Tag Archives: Milford Sound

Nelson, Havelock and back to the ferry

It was rather strange packing up all by ourselves after so long in the company of Starcharger and ZigZag. Our time left in NZ had ticked down to a few weeks and with a need to spend a bit of time back Auckland selling the car, we decided we needed to start heading back towards the ferry.

We stopped in Nelson almost by chance. This is next town W of Blenheim. We were very glad we did stop as we arrived to find the town absolutely buzzing. There was a street performers festival on and performers from Europe and the US had made the journey to show and the town centre was full of street market stands as well. The girls were captivated by some brilliant acts and the street market provided both lunch and one of the most extraordinary blue slushies, by the look of the debris, definitely enjoyed by Hannah!

We hadn’t booked a camping ground for that night and directed by a sign we saw at the side of the road, ended up staying in one above a river that rented out gold panning equipment. The last big dig at it had been about 10 years previous and there were lots of photos of the gold nuggets extracted from the river, sadly for the owners not in commercially viable quantities. We tried our hand and Eleanor found one tiny flake but I am afraid the excitement was overshadowed by being eaten alive by the worst concentration of sand flies we had encountered anywhere in NZ. There were some other kids there from a Jehovah Witness group up for a weekend from Christchurch and the girls had a happy time playing in the river with them. They were also impressed by the passion singing of Christian battle songs – definitely militant Christians!

Nelson, Havelock and back to the ferryNelson, Havelock and back to the ferryNelson, Havelock and back to the ferryNelson, Havelock and back to the ferry

We had tried to keep an eye out for Hobbit and LOTR filming sites and we came across one, used for the barrel running scene as the dwarves escaped from the Forest Elves dungeon. We had a great time jumping from the rocks into the deep pools, the girls shaming some teenagers into following them off the high ledges they used. 

 Nelson, Havelock and back to the ferryNelson, Havelock and back to the ferryNelson, Havelock and back to the ferry

We kept moving, stopping briefly in Havelock, proclaiming itself “The Mussel Capital of NZ”.  We found an excellent little chandlery where I finally found the wire mesh I needed to fix my water-maker. It is a good little store with helpful staff and a big section of the place put aside for second hand stuff which is well worth a rummage. To our surprise, on the other side of the road was a proper, traditional UK pub, the first we had seen. The place was newly re-opened and was very smartly done up. Owned by an ex sailor, the old photos and ships reliefs detailing his time at sea on blue water trawlers was fascinating. The beer was pretty good too.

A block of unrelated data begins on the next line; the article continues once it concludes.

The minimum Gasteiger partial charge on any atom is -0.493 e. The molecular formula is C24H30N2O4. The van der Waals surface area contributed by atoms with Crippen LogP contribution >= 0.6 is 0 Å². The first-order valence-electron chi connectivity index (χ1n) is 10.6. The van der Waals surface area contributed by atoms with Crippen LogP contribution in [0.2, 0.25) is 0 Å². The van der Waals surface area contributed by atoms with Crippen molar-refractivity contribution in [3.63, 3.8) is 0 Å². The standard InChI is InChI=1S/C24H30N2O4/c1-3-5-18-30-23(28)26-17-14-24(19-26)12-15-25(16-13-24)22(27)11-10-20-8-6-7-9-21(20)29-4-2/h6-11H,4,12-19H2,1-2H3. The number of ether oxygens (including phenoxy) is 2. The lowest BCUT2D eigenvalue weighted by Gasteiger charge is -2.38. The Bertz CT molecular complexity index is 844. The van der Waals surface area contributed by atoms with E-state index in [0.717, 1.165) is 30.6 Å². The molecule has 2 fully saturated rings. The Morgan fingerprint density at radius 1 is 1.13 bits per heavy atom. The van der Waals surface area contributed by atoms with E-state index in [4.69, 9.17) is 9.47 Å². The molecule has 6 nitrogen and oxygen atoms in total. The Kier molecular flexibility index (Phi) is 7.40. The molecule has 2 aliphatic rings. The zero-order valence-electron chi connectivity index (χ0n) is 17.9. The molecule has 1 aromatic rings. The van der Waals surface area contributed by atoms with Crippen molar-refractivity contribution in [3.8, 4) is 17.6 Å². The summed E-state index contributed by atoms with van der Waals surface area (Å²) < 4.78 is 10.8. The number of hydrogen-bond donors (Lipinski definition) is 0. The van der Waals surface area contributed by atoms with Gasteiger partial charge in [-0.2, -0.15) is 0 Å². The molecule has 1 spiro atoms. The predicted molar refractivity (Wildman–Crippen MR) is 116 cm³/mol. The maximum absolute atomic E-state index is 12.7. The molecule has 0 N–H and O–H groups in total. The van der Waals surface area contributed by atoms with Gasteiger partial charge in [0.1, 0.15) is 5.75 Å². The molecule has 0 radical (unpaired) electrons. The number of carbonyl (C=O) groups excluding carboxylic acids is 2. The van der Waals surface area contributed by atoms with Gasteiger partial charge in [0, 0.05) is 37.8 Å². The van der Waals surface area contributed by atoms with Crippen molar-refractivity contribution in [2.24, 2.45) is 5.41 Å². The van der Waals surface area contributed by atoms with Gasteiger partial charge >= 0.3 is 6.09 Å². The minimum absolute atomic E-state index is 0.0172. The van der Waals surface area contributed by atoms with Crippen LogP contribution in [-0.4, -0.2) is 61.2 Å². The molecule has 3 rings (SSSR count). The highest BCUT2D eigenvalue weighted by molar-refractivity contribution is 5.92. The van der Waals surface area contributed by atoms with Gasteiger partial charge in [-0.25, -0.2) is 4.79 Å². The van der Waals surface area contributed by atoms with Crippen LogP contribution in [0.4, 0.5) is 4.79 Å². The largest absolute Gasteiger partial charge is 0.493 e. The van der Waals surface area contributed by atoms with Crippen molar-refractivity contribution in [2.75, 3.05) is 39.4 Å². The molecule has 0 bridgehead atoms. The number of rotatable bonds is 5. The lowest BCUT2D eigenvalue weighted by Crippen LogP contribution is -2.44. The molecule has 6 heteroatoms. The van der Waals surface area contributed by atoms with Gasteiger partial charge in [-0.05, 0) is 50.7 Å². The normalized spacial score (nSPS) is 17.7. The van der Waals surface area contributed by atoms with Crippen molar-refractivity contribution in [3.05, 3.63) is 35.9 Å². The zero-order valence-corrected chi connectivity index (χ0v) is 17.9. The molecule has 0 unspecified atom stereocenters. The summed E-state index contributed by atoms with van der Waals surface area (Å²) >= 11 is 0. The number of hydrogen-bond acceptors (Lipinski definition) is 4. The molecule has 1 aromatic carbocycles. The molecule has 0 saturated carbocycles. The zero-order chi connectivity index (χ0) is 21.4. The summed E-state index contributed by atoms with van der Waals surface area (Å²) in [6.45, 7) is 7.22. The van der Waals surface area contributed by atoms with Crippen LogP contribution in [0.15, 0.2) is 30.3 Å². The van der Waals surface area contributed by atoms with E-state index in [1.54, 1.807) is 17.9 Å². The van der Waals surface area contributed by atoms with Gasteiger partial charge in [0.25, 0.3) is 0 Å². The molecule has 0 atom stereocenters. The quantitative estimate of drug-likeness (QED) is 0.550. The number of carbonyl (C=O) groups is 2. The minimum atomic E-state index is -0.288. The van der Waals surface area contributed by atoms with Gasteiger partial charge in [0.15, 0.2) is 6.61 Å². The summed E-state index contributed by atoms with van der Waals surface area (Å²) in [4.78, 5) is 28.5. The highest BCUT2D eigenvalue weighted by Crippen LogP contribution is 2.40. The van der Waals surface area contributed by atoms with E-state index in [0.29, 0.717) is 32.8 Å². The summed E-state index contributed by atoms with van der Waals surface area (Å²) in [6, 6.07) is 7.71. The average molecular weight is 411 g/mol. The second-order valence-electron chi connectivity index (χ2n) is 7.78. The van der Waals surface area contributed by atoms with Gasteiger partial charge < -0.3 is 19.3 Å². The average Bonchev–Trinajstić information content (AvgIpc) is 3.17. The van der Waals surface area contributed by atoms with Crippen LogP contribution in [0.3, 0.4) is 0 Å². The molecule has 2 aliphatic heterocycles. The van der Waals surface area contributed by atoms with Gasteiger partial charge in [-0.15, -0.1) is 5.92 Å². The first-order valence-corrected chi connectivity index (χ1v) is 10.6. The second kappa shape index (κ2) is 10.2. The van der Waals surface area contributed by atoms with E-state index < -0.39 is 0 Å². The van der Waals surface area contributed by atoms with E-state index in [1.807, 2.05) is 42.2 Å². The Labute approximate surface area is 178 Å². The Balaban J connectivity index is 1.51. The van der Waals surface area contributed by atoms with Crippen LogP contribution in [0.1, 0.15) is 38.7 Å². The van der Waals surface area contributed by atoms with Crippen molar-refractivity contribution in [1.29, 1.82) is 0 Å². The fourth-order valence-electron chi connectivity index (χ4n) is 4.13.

Nelson, Havelock and back to the ferry

We stopped at our last campsite on S island, just an hour away from the ferry. Smith’s Farm is a neat, well run and sheltered campsite, now the main endeavour of a farming family that just couldn’t make end’s meet with the moderately sized dairy herd they had. They sublet most of their land out but have held on to a few acres for the campsite. They still keep a few sheep, cattle, goats and rabbits but it is as an campsite attraction only. On your arrival you get a bag of pellet food and a muffin each. The muffins go down well and the petting animals are nearly round, so successful is the campsite! Its other attraction is a waterfall about a 30min walk into the hills where you can see glow worms once the sun has set. It is a easy walk up and back but remember to take a torch each as the ground in the forest is rough and it is pitch black under the canopy. We surprised a couple of possum on the way back down. I hadn’t realised how dumb these beasties are and was surprised at how close they allowed us to get to them, presumably dazzled by our lights. The farm has made a real effort to kill them off as they devastate local bird numbers but they aren’t been helped by the next farm down refusing to do likewise. Classed as vermin, it is stated NZ government aspiration to clear NZ of possum by 2040.

Nelson, Havelock and back to the ferryNelson, Havelock and back to the ferryNelson, Havelock and back to the ferry

We met a Belgium family at the camp site with three kids are travelling the world by plane for a year. We helped them move their camping equipment in our car for the ferry crossing. They had been stuck with the need to change cars (bizarrely rentals needed to stay on the island they originated on – none too helpful when you are loaded down with camping equipment) and our poor beast was down on its axles as I drove on to the boat. The family had to walk aboard as there was no room for anyone but me! The crossing was benign and we parted ways with the promise of meeting up at the Wellington Museum the next day.

Nelson, Havelock and back to the ferry

 Nelson, Havelock and back to the ferry

Milford Sound and Surrounds